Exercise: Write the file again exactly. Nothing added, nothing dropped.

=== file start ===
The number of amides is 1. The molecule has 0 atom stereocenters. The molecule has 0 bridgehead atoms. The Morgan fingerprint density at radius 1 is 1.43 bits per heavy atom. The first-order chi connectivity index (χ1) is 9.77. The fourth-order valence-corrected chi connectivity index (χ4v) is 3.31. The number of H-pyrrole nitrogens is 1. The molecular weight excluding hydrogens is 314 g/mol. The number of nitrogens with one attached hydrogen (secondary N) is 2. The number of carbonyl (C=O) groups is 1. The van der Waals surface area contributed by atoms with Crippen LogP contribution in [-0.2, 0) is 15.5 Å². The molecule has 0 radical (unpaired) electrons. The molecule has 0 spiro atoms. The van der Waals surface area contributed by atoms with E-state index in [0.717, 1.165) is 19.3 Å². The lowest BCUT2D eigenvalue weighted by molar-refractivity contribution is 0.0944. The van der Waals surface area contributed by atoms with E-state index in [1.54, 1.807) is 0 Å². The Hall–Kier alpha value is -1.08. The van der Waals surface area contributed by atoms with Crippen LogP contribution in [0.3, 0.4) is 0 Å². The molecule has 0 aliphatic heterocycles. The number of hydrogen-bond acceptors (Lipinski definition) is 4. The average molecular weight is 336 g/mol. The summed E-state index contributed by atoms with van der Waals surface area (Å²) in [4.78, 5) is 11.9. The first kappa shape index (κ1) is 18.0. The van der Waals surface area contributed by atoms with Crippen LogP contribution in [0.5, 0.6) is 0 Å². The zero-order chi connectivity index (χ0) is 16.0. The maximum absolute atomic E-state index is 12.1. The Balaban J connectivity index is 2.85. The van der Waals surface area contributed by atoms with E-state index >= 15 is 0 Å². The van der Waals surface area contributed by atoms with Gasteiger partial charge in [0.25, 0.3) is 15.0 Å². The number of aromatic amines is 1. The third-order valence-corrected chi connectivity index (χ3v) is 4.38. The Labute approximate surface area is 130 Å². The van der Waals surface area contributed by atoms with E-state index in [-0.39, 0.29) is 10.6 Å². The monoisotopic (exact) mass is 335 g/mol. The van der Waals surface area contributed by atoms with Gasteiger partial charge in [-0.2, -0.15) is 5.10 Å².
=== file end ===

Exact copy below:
The number of amides is 1. The molecule has 0 atom stereocenters. The molecule has 0 bridgehead atoms. The Morgan fingerprint density at radius 1 is 1.43 bits per heavy atom. The first-order chi connectivity index (χ1) is 9.77. The fourth-order valence-corrected chi connectivity index (χ4v) is 3.31. The number of H-pyrrole nitrogens is 1. The molecular weight excluding hydrogens is 314 g/mol. The number of nitrogens with one attached hydrogen (secondary N) is 2. The number of carbonyl (C=O) groups is 1. The van der Waals surface area contributed by atoms with Crippen LogP contribution in [-0.2, 0) is 15.5 Å². The molecule has 0 radical (unpaired) electrons. The molecule has 0 spiro atoms. The van der Waals surface area contributed by atoms with E-state index in [0.717, 1.165) is 19.3 Å². The lowest BCUT2D eigenvalue weighted by molar-refractivity contribution is 0.0944. The van der Waals surface area contributed by atoms with E-state index in [1.54, 1.807) is 0 Å². The Hall–Kier alpha value is -1.08. The van der Waals surface area contributed by atoms with Crippen LogP contribution in [0.3, 0.4) is 0 Å². The molecule has 0 aliphatic heterocycles. The number of hydrogen-bond acceptors (Lipinski definition) is 4. The average molecular weight is 336 g/mol. The summed E-state index contributed by atoms with van der Waals surface area (Å²) in [4.78, 5) is 11.9. The first kappa shape index (κ1) is 18.0. The van der Waals surface area contributed by atoms with Crippen LogP contribution in [0.5, 0.6) is 0 Å². The zero-order chi connectivity index (χ0) is 16.0. The maximum absolute atomic E-state index is 12.1. The Balaban J connectivity index is 2.85. The van der Waals surface area contributed by atoms with E-state index >= 15 is 0 Å². The van der Waals surface area contributed by atoms with Gasteiger partial charge in [0.25, 0.3) is 15.0 Å². The number of aromatic amines is 1. The third-order valence-corrected chi connectivity index (χ3v) is 4.38. The Labute approximate surface area is 130 Å². The van der Waals surface area contributed by atoms with E-state index in [-0.39, 0.29) is 10.6 Å². The monoisotopic (exact) mass is 335 g/mol. The van der Waals surface area contributed by atoms with Gasteiger partial charge in [-0.2, -0.15) is 5.10 Å².